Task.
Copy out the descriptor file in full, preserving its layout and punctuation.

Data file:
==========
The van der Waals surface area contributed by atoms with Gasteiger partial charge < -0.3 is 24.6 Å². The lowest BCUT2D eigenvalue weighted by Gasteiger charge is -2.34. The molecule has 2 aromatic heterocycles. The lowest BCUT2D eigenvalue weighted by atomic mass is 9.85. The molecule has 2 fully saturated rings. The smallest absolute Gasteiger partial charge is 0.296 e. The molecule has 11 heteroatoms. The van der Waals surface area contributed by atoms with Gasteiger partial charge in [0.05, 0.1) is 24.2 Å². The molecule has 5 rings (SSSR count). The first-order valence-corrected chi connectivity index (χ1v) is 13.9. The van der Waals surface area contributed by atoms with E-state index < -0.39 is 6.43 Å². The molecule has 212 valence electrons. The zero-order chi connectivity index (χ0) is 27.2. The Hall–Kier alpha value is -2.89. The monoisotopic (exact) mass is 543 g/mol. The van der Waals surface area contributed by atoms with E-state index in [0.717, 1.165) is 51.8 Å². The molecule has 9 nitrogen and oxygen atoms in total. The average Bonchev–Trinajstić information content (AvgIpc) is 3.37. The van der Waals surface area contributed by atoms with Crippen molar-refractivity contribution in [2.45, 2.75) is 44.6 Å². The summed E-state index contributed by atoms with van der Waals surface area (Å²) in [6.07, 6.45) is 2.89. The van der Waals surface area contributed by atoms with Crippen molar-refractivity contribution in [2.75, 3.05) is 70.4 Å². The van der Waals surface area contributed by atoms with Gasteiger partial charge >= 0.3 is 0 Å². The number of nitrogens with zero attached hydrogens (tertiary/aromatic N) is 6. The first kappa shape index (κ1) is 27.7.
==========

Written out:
The van der Waals surface area contributed by atoms with Gasteiger partial charge < -0.3 is 24.6 Å². The lowest BCUT2D eigenvalue weighted by Gasteiger charge is -2.34. The molecule has 2 aromatic heterocycles. The lowest BCUT2D eigenvalue weighted by atomic mass is 9.85. The molecule has 2 fully saturated rings. The smallest absolute Gasteiger partial charge is 0.296 e. The molecule has 11 heteroatoms. The van der Waals surface area contributed by atoms with Gasteiger partial charge in [0.05, 0.1) is 24.2 Å². The molecule has 5 rings (SSSR count). The first-order valence-corrected chi connectivity index (χ1v) is 13.9. The van der Waals surface area contributed by atoms with E-state index < -0.39 is 6.43 Å². The molecule has 212 valence electrons. The zero-order chi connectivity index (χ0) is 27.2. The Hall–Kier alpha value is -2.89. The monoisotopic (exact) mass is 543 g/mol. The van der Waals surface area contributed by atoms with E-state index in [0.717, 1.165) is 51.8 Å². The molecule has 9 nitrogen and oxygen atoms in total. The average Bonchev–Trinajstić information content (AvgIpc) is 3.37. The van der Waals surface area contributed by atoms with Crippen molar-refractivity contribution in [2.45, 2.75) is 44.6 Å². The summed E-state index contributed by atoms with van der Waals surface area (Å²) in [6.07, 6.45) is 2.89. The van der Waals surface area contributed by atoms with Crippen molar-refractivity contribution in [2.75, 3.05) is 70.4 Å². The van der Waals surface area contributed by atoms with Gasteiger partial charge >= 0.3 is 0 Å². The number of nitrogens with zero attached hydrogens (tertiary/aromatic N) is 6. The first kappa shape index (κ1) is 27.7.